Again, if you just study these separately, you will end up utterly confused. If you put them side by side and deal with them together as a group, it’s much easier. After some googling, it seems that 戈 is closest to the English word “halberd”, because it has a perpendicular cutting blade. 矛 seems closer to a spear (or perhaps pike) which doesn’t have a perpendicular blade at all. 殳 lacks a cutting blade altogether and for clarity, I think of this as a long cudgel.
This might not be 100% accurate, but by looking at these three characters and sorting out their different meanings, it’s now much easier to use them in mnemonics.
You might not even know that these characters are confusing you
Most of the time, students are not aware that this is happening and that the reason they fail is because they swap a character or a character part for another. When I study characters, I’ve learnt to keep an eye out for these problems. Basically, whenever I really think I’m right (for whatever reason), but it turns out that I’ve written the wrong character, this is a good sign that the solution might lie in studying horizontally rather than delving deeper.
In other words, if you fail to recall a character or component, you need deeper knowledge of the character, but if you confuse one part for another, you don’t need to go deeper, you need to expand horizontally and put the characters or character components into context!
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I like the idea of using common elements to remember characters and words. I don’t think this is emphasized enough: when I learn a new word or character it is always easier to remember if it re-uses what I already know.
I created some graphs that show which characters HSK words have in common; the graphs also help to distinguish between characters which are words on their own, and those which are only used within other words. I would like to do something similar to show which characters share common components within characters. The connections could of course be created by hand, but if anyone knows of a freely available character component database, please let me know!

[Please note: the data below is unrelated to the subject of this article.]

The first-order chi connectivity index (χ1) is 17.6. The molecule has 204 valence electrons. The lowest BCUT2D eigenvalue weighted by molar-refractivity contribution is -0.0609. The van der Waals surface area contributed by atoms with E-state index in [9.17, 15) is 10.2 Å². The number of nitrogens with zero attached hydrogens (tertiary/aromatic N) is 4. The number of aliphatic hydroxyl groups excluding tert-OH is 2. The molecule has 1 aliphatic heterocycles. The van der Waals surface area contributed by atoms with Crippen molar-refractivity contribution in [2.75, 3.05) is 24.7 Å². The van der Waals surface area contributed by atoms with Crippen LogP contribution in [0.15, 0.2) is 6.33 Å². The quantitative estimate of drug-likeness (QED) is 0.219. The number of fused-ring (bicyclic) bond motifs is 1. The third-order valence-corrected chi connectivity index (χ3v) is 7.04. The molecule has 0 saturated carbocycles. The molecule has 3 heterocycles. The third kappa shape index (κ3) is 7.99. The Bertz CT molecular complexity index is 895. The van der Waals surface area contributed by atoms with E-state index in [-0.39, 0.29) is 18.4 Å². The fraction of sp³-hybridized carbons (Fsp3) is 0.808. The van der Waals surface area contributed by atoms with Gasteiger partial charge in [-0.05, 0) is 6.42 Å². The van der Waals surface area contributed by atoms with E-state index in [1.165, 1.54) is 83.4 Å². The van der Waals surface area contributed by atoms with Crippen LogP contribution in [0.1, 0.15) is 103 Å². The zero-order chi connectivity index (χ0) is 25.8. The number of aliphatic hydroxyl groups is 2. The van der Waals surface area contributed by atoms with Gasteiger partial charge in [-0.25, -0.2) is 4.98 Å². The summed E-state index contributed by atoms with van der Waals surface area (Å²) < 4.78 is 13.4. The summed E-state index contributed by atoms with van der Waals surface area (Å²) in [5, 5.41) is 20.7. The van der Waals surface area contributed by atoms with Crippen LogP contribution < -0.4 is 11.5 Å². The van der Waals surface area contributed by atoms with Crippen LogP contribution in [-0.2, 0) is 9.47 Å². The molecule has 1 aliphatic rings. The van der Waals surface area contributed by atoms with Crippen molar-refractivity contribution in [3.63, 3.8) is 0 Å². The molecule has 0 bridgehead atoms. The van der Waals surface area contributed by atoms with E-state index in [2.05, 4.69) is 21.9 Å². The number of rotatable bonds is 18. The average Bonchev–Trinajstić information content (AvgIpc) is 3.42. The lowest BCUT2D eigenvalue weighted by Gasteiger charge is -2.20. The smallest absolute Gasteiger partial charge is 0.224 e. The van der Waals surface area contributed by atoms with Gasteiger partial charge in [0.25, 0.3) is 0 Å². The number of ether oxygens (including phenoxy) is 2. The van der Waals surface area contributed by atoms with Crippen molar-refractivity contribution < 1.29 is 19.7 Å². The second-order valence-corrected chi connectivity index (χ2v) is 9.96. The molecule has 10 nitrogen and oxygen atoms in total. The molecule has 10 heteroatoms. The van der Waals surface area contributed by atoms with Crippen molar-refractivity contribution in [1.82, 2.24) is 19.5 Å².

Some info about creating these, links to example graph and a contact email for me are in this thread:
That’s really cool and might be extremely useful for teaching (or self-learning) even though I haven’t figured out exactly how yet. 🙂 I’ll send you an e-mail!
Alan, have a look at http://commons.wikimedia.org/wiki/Commons:Chinese_characters_decomposition – you’ll love it.
I used social network software like SocNetV (and another one with more algorithms, but I don’t remember the name) to generate the graphs and then a little bash script to make nice svgs, but I never published anything. I’ll start a blog eventually, I think. Have fun!
Hi Matthias, thanks for the link. I managed to generate some character decomposition graphs based on the information in there; I added one to the Dropbox album that I posted a link to on Skritter.
I don’t think the generated graphs are too useful with a character list the size of a whole HSK level however, as there are just too many connections and the whole thing becomes very messy. The script could be used to graphically show the composition of hand-built lists of characters however, to highlight the kind of relationships Olle was talking about int the post.
In case you are interested in seeing some of the results, I have shared them on this site: http://hskhsk.com/graphs
I use the Taiwan Hanzi grades 1 – 8 deck downloadable from Anki and with this deck you can sort the Hanzi by Hanzi which is by radical. This might be one way of achieving partially what you are asking.
Yes, bun sorting by radical is only one way and the most obvious one. Finding phonetically similar characters is potentially much more powerful, but also harder to achieve. There are of course ways of doing it, but since they are all automated (HanziCraft, Yellow Bridge), they are a bit crued. Still better than nothing, though.